Saturday, October 26, 2019
The Effects of Jacksonian Democracy :: essays research papers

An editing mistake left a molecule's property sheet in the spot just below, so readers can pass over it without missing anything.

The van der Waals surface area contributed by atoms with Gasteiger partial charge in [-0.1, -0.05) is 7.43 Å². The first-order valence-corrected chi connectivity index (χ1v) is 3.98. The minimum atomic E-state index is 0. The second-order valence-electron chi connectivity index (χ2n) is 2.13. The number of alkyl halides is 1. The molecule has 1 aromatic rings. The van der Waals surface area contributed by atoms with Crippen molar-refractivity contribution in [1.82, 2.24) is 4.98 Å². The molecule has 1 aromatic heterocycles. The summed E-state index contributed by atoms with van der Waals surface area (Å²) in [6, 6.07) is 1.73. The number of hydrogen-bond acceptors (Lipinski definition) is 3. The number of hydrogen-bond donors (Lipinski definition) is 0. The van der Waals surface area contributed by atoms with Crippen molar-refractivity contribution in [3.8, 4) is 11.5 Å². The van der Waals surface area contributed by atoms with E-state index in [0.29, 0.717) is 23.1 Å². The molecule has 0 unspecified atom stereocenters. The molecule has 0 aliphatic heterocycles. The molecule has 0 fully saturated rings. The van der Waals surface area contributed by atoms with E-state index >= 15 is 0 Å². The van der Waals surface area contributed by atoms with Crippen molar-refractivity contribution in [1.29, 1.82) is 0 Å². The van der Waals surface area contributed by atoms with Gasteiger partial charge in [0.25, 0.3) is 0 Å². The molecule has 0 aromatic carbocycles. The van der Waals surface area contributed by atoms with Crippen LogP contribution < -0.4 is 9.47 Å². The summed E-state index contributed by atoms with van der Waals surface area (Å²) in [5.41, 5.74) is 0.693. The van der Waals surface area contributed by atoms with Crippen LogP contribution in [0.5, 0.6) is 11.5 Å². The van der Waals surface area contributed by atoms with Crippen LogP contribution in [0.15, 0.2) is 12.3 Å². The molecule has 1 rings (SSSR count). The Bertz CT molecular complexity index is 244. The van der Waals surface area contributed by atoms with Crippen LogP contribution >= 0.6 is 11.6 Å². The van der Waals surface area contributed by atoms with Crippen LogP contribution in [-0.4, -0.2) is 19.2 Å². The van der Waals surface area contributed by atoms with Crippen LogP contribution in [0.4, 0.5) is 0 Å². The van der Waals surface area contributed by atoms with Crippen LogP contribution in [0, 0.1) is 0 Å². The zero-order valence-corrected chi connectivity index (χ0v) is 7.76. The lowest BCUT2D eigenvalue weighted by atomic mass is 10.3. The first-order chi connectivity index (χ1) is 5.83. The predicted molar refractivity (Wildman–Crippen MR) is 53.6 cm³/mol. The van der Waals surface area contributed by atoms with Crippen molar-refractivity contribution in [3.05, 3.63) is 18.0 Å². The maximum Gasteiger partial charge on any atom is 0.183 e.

When John Quincy Adams was elected to the office of president of the United States in 1824, Ã¢â¬Å"hot headedÃ¢â¬ Jackson was infuriated. He started a campaign that would land him in the Whitehouse in 1828. With his place in office brought profound political change to America, and a direct effect that would last for the next 20 years after his two terms, until 1848. This time in American History is known as the Jacksonian Period, commonly referred to as the era of the Ã¢â¬Å"common Man.Ã¢â¬ It is reform movements and economic development that characterize this era. One of the reasons for the growth of the US economy was Jefferson's Embargo Act, which halted trade with all foreign countries, and forced the country to industrialize, by forcing it to produce goods domestically it would normally import. A classic case of "supply and demand" was seen by this growth of the factory system and industry; as the demand for more factories increased, the labor supply decreased, inciting a need for factory owners to hire more workers. Many of these workers were filled from the immigrant and middle class. Shifting roles in society, young women as well as children worked and lived at factories, during which they were overworked and underpaid. After earning enough to aid add sufficiently to the family income, the women left work at the factory, and back to their roles as housewives and child rearers. Along with Whitney's cotton gin, inventions in society came about. This was a stark contrast to pre Jacksonian rule out of which few inventions came: The decade ending in 1800 saw only 306 patents, while the decade ending in 1860 saw 26,000 patents. Elias Howe and Isaac Singer contributed to the clothing industry with their 1846 invention of the sewing machine. This contributed to northern industrialization, and when combined with the power of steam to produce an automatic sewing machine, it was capable of producing clothing on its own in large quantities with little supervision. John Deere helped to revolutionize farming once more with his invention of the steel plow in 1837. This plow enabled the "virgin soil" of Western lands to be broken, furthering agriculture. It was also light enough to be horse-drawn, which meant it was easily maneuverable. Cyrus McCormick's 1831 horse-drawn grass reaper enabled one man to do the work of five. This caused an abundance of c ash crops to be produced.